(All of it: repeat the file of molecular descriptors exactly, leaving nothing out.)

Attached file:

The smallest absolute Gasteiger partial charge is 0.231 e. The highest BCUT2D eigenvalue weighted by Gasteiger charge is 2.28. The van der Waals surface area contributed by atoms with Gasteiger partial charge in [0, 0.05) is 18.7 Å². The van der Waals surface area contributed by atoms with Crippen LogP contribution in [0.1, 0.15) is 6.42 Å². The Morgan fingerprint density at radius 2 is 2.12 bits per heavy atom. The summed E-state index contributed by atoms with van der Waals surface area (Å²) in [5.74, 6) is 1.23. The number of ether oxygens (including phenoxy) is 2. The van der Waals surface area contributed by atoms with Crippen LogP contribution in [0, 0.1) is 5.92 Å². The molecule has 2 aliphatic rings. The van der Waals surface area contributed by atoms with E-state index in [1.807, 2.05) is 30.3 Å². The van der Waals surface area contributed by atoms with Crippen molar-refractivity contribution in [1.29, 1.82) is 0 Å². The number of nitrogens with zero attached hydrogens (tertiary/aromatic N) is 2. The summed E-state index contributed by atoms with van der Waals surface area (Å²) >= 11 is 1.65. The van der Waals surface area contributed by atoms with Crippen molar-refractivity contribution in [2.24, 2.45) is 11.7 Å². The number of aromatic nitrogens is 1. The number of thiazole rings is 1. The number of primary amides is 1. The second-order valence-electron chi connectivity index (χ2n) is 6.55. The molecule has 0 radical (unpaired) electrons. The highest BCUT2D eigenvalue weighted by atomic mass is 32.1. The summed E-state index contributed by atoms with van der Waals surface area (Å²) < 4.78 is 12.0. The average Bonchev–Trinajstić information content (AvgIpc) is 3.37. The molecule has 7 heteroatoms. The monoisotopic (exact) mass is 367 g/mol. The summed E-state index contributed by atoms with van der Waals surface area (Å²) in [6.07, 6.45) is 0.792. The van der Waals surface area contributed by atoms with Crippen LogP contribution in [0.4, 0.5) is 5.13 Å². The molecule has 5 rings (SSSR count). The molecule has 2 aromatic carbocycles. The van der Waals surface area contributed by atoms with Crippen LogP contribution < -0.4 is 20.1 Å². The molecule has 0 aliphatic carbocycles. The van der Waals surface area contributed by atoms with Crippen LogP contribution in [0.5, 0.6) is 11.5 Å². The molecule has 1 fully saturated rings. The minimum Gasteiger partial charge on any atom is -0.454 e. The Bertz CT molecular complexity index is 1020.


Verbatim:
The smallest absolute Gasteiger partial charge is 0.231 e. The highest BCUT2D eigenvalue weighted by Gasteiger charge is 2.28. The van der Waals surface area contributed by atoms with Gasteiger partial charge in [0, 0.05) is 18.7 Å². The van der Waals surface area contributed by atoms with Crippen LogP contribution in [0.1, 0.15) is 6.42 Å². The Morgan fingerprint density at radius 2 is 2.12 bits per heavy atom. The summed E-state index contributed by atoms with van der Waals surface area (Å²) in [5.74, 6) is 1.23. The number of ether oxygens (including phenoxy) is 2. The van der Waals surface area contributed by atoms with Crippen LogP contribution in [0, 0.1) is 5.92 Å². The molecule has 2 aliphatic rings. The van der Waals surface area contributed by atoms with E-state index in [1.807, 2.05) is 30.3 Å². The van der Waals surface area contributed by atoms with Crippen molar-refractivity contribution in [1.29, 1.82) is 0 Å². The number of nitrogens with zero attached hydrogens (tertiary/aromatic N) is 2. The summed E-state index contributed by atoms with van der Waals surface area (Å²) >= 11 is 1.65. The van der Waals surface area contributed by atoms with Crippen molar-refractivity contribution in [2.24, 2.45) is 11.7 Å². The number of aromatic nitrogens is 1. The number of thiazole rings is 1. The number of primary amides is 1. The second-order valence-electron chi connectivity index (χ2n) is 6.55. The molecule has 0 radical (unpaired) electrons. The highest BCUT2D eigenvalue weighted by atomic mass is 32.1. The summed E-state index contributed by atoms with van der Waals surface area (Å²) < 4.78 is 12.0. The average Bonchev–Trinajstić information content (AvgIpc) is 3.37. The molecule has 7 heteroatoms. The monoisotopic (exact) mass is 367 g/mol. The summed E-state index contributed by atoms with van der Waals surface area (Å²) in [6.07, 6.45) is 0.792. The van der Waals surface area contributed by atoms with Crippen LogP contribution in [0.4, 0.5) is 5.13 Å². The molecule has 5 rings (SSSR count). The molecule has 2 aromatic carbocycles. The van der Waals surface area contributed by atoms with Crippen LogP contribution < -0.4 is 20.1 Å². The molecule has 0 aliphatic carbocycles. The van der Waals surface area contributed by atoms with Crippen LogP contribution in [0.5, 0.6) is 11.5 Å². The molecule has 1 fully saturated rings. The minimum Gasteiger partial charge on any atom is -0.454 e. The Bertz CT molecular complexity index is 1020.